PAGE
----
Court bid to allow gay adoption

A QUANGO has launched a legal challenge in an attempt to change the law to allow gay and unmarried couples to adopt children.

A High Court judge has granted leave for a judicial review — the first stage of the challenge — by the Human Rights Commission, in what will be one of Monica McWilliams’ last acts before leaving the commission next month.

Adoption legislation is out of date in Northern Ireland and last year the then Ulster Unionist health minister Michael McGimpsey refused to include a controversial provision for same-sex couples to adopt in an attempt to get the legislation through the assembly.

A 2006 public consultation had found that 96 per cent of those who responded opposed same-sex couples being allowed to adopt.

However, there are now more than 2,000 children in care, despite studies showing that children raised with an adoptive family have a better life.

A spokesman for the new health minister, the DUP’s Edwin Poots, said that it would be inappropriate for him to comment due to the upcoming legal case.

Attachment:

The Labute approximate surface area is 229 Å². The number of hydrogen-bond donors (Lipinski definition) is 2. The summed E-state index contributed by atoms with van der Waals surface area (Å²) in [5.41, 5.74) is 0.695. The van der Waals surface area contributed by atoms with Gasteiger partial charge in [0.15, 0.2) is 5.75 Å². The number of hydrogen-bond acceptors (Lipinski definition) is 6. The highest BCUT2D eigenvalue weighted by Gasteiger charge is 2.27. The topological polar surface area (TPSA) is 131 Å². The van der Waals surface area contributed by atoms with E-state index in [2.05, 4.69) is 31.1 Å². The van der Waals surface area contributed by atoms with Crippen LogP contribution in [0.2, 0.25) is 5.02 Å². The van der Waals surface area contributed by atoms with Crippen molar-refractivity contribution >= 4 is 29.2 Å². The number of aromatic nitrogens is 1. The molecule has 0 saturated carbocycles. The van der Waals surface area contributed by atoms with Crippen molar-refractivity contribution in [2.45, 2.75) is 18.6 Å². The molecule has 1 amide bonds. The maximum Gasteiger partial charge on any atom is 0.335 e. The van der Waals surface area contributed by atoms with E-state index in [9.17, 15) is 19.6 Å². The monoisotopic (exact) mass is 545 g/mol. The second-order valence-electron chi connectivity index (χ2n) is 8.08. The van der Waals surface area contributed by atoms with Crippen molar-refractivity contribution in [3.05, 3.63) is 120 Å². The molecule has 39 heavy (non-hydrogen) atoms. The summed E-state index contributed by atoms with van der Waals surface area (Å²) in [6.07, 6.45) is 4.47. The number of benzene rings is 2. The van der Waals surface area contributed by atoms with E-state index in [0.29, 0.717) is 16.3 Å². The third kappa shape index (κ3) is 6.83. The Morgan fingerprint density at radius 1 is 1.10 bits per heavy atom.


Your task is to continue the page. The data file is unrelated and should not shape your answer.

In a statement, the Human Rights Commission told investigative journalism website The Detail: “The Human Rights Commission has been granted leave to take a judicial review in its own name regarding adoption law in Northern Ireland. The issue concerns an anomaly in Northern Ireland law that prevents unmarried couples, or same-sex couples, from jointly adopting a child.

“The commission’s concerns are around discrimination and the right to a family life given that the law at present does not comply with human rights and differs from practice elsewhere in the United Kingdom.

“The failure of the department of health, social services and public safety to deal with this issue led the commission to make an application for judicial review.”

Northern Ireland attorney general John Larkin, who will represent the department which is defending the case, told the News Letter that he was limited in what he could say.

But he did say that it would be “a pleasure” to appear in court for the minister and described it as “a very interesting case and an important case”.

Asked whether he believed it was appropriate that the case be brought by the quango, he added: “It’s not for me to attempt to influence the Human Rights Commission in its litigation strategy or indeed the tactical outworking of its litigation strategy.

“That is a matter for it and it’s a decision which is a perfectly lawful one for it to take.”